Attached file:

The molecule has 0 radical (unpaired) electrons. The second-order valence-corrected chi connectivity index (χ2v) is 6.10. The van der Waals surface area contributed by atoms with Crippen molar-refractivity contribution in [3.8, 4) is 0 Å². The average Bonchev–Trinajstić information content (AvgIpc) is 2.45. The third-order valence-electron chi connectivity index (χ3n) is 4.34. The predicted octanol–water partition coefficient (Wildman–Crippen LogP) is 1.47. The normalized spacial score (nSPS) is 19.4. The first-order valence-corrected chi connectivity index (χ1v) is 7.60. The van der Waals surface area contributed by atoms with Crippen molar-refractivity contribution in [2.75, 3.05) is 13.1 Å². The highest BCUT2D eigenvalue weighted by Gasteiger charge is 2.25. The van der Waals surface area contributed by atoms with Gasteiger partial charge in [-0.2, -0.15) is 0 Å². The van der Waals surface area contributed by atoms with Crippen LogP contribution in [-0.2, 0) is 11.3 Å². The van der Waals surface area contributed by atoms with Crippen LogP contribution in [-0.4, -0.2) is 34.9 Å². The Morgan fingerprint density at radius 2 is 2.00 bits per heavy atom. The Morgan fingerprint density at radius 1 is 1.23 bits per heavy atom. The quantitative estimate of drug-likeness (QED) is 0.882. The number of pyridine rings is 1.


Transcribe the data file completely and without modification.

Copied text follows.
The molecule has 0 radical (unpaired) electrons. The second-order valence-corrected chi connectivity index (χ2v) is 6.10. The van der Waals surface area contributed by atoms with Crippen molar-refractivity contribution in [3.8, 4) is 0 Å². The average Bonchev–Trinajstić information content (AvgIpc) is 2.45. The third-order valence-electron chi connectivity index (χ3n) is 4.34. The predicted octanol–water partition coefficient (Wildman–Crippen LogP) is 1.47. The normalized spacial score (nSPS) is 19.4. The first-order valence-corrected chi connectivity index (χ1v) is 7.60. The van der Waals surface area contributed by atoms with Crippen molar-refractivity contribution in [2.75, 3.05) is 13.1 Å². The highest BCUT2D eigenvalue weighted by Gasteiger charge is 2.25. The van der Waals surface area contributed by atoms with Gasteiger partial charge in [-0.2, -0.15) is 0 Å². The van der Waals surface area contributed by atoms with Crippen LogP contribution in [-0.2, 0) is 11.3 Å². The van der Waals surface area contributed by atoms with Crippen LogP contribution in [-0.4, -0.2) is 34.9 Å². The Morgan fingerprint density at radius 2 is 2.00 bits per heavy atom. The Morgan fingerprint density at radius 1 is 1.23 bits per heavy atom. The quantitative estimate of drug-likeness (QED) is 0.882. The number of pyridine rings is 1.